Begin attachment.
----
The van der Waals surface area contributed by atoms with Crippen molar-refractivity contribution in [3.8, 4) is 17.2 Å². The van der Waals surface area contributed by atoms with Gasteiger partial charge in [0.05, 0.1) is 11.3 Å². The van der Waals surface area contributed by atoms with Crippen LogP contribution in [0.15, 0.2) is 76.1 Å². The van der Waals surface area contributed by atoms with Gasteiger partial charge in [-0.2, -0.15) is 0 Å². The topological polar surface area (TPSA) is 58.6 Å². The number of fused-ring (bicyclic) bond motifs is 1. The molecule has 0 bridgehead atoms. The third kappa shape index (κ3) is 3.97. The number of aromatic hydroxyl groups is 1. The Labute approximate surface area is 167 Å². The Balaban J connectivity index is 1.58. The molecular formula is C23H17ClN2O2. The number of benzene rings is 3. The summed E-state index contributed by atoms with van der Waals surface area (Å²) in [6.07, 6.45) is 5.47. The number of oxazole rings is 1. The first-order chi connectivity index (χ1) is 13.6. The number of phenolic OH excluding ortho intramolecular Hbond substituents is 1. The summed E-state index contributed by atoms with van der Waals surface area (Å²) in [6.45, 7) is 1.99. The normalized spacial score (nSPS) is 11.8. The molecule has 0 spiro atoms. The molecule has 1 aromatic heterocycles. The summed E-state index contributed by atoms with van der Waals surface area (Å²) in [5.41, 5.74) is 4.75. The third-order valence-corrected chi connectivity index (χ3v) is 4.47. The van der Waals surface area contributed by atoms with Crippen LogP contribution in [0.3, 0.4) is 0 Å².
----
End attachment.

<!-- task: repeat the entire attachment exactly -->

The van der Waals surface area contributed by atoms with Crippen molar-refractivity contribution in [3.8, 4) is 17.2 Å². The van der Waals surface area contributed by atoms with Gasteiger partial charge in [0.05, 0.1) is 11.3 Å². The van der Waals surface area contributed by atoms with Crippen LogP contribution in [0.15, 0.2) is 76.1 Å². The van der Waals surface area contributed by atoms with Gasteiger partial charge in [-0.2, -0.15) is 0 Å². The topological polar surface area (TPSA) is 58.6 Å². The number of fused-ring (bicyclic) bond motifs is 1. The molecule has 0 bridgehead atoms. The third kappa shape index (κ3) is 3.97. The number of aromatic hydroxyl groups is 1. The Labute approximate surface area is 167 Å². The Balaban J connectivity index is 1.58. The molecular formula is C23H17ClN2O2. The number of benzene rings is 3. The summed E-state index contributed by atoms with van der Waals surface area (Å²) in [6.07, 6.45) is 5.47. The number of oxazole rings is 1. The first-order chi connectivity index (χ1) is 13.6. The number of phenolic OH excluding ortho intramolecular Hbond substituents is 1. The summed E-state index contributed by atoms with van der Waals surface area (Å²) in [6.45, 7) is 1.99. The normalized spacial score (nSPS) is 11.8. The molecule has 0 spiro atoms. The molecule has 1 aromatic heterocycles. The summed E-state index contributed by atoms with van der Waals surface area (Å²) in [5.41, 5.74) is 4.75. The third-order valence-corrected chi connectivity index (χ3v) is 4.47. The van der Waals surface area contributed by atoms with Crippen LogP contribution in [0.3, 0.4) is 0 Å².